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I just saw a table which counts diffeomorphism classes of homotopy $n$-spheres (that is, spaces homotopy equivalent to $n$-dimensional spheres). Such a table can be seen on the first page of this paper. Most of these numbers are less than $10$, and all of them except $15$ is less than a thousand. But then $15$ has $16,256$ different classes.

I always thought of higher dimensional spheres as being fairly homogeneous as you went out, so this variance came as a surprise. My question is whether there is an easy way to explain such a large jump. Also, is there a more current table of values available?

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19 seems to be more special! – Ehsan M. Kermani Dec 27 '11 at 22:05
See the exotic $R^4$ as well, – Ehsan M. Kermani Dec 27 '11 at 22:07
I had assumed 15 wasn't really special. I would be surprised in fact if the jumps didn't get arbitrarily large. The jumps seem to happen at 4k-1 dimensions, so what's happening at those numbers? – Joe Dec 27 '11 at 22:11
@Matt, dimension $4k-1$ is indeed special. Heuristically speaking, exotic spheres are exotic either b/c they don't bound parallelizable manifolds or they bound parallelizable manifolds that aren't contractible. A manifold of dimension $4k$ has room to have very rich signature obstructions to being contractible. – Sam Lisi Mar 23 '12 at 23:36

I always thought of higher dimensional spheres as being fairly homogeneous as you went out

In fact topology in $n$ dimensions, even the topology of spheres, depends in some surprisingly delicate ways on the $2$-adic properties of $n$ (see also this MO question).

Most basically, the Euler characteristic of the $n$-sphere $S^n$ is $1 + (-1)^n$; that is, it's $0$ when $n$ is odd and $2$ when $n$ is even. This hints at important differences between the behavior of the even-dimensional and odd-dimensional spheres; for example, by the Poincaré–Hopf theorem, only the odd-dimensional spheres can admit nonvanishing vector fields.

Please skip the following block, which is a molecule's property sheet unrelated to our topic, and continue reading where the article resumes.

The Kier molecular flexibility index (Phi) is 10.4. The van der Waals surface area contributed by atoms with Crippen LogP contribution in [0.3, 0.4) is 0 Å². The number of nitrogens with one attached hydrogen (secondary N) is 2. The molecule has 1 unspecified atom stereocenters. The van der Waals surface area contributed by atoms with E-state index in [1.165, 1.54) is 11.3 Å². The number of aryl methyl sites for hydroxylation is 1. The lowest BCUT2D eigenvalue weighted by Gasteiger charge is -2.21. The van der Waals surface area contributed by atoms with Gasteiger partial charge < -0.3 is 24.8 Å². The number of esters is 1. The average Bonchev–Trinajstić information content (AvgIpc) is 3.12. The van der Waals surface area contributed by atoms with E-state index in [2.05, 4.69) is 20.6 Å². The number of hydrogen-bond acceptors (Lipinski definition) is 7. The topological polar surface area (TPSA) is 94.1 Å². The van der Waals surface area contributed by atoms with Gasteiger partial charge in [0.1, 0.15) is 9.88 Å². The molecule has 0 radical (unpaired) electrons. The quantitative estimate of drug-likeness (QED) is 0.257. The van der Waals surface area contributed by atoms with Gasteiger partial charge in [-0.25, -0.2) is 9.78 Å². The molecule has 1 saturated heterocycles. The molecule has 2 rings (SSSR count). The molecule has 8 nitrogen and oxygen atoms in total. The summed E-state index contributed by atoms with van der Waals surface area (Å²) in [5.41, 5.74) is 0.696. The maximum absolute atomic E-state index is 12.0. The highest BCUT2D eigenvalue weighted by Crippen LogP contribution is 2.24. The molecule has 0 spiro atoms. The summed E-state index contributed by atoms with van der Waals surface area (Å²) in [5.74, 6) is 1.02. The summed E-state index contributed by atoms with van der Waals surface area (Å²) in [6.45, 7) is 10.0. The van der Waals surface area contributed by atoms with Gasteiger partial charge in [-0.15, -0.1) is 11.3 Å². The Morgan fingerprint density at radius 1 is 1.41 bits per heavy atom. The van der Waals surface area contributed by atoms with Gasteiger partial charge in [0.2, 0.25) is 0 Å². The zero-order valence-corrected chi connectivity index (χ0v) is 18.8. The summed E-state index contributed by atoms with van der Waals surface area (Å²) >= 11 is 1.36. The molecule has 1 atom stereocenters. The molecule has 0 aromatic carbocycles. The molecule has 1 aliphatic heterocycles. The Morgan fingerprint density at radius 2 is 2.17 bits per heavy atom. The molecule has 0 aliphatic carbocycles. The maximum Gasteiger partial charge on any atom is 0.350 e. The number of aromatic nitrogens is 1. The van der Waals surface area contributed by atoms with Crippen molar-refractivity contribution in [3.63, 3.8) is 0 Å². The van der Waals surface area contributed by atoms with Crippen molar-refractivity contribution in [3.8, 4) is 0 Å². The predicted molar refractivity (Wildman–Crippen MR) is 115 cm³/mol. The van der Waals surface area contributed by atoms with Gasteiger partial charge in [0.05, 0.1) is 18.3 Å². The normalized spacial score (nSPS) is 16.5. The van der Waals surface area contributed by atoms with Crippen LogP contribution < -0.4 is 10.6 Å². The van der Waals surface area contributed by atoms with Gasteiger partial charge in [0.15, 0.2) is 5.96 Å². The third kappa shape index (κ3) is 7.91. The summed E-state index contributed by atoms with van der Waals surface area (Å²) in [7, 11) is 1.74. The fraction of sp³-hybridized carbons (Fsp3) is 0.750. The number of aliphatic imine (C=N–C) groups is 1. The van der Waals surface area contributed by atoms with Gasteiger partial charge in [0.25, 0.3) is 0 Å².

More generally, the classical vector fields on spheres problem asks for the maximum number of linearly independent nonvanishing vector fields on $S^n$. The answer turns out to be the following: let $\nu_2(n + 1)$ denote the largest value of $k$ such that $2^k \mid (n + 1)$. Write $\nu_2(n + 1) = 4d + c$ where $0 \le c \le 3$. Then the maximum number is exactly

$$2^c + 8d - 1.$$

In particular:

  • If $n$ is even then $k = c = d = 0$ and the answer is $0$, which we already knew.
  • If $n$ is $1 \bmod 4$ then $k = c = 1, d = 0$ and the answer is $1$.
  • If $n$ is $3 \bmod 8$ then $k = c = 2, d = 0$ and the answer is $3$.
  • If $n$ is $7 \bmod 16$ then $k = c = 3, d = 0$ and the answer is $7$.
  • If $n$ is $15 \bmod 32$ then $k = 4, c = 0, d = 1$, and the answer is $7$ again.

The appearance of the numbers $1, 3, 7$ here is related to the spheres $S^1, S^3, S^7$ being the unit spheres in the complex numbers $\mathbb{C}$, the quaternions $\mathbb{H}$, and the octonions $\mathbb{O}$ respectively. In fact this (hard) theorem implies Hurwitz's theorem that the real numbers, complex numbers, the quaternions, and the octonions are the only finite-dimensional real nonassociative algebras equipped with a certain kind of norm. The appearance of the number $8$ here is related to Clifford algebras, which can be used to construct the required vector fields.

So that's some context to convince you that the behavior of spheres is not necessarily uniform, but in general can depend delicately on the dimension. This is no less true for the problem of counting exotic spheres (equivalent to counting homotopy spheres by the generalized topological Poincaré conjecture), although here I know even less than about the vector fields on spheres problem. Let me try to say some things anyway.

It turns out that most of what makes the group of exotic spheres large in dimensions $4k - 1$ is a subgroup of exotic spheres that bound parallelizable manifolds. The non-exotic sphere $S^{4k-1}$ itself bounds the $4k$-disk $D^{4k}$, but (as I understand it) the exotic spheres bound other weirder $4k$-dimensional parallelizable manifolds (or don't bound any parallelizable manifolds at all).

Manifold topology in dimensions divisible by $4$ is well-known to be different from manifold topology in other dimensions: most basically, as Sam Lisi says in the comments, those are precisely the dimensions in which the signature of a manifold is well-defined, and as I understand it this is how you distinguish those weirder $4k$-dimensional parallelizable manifolds.

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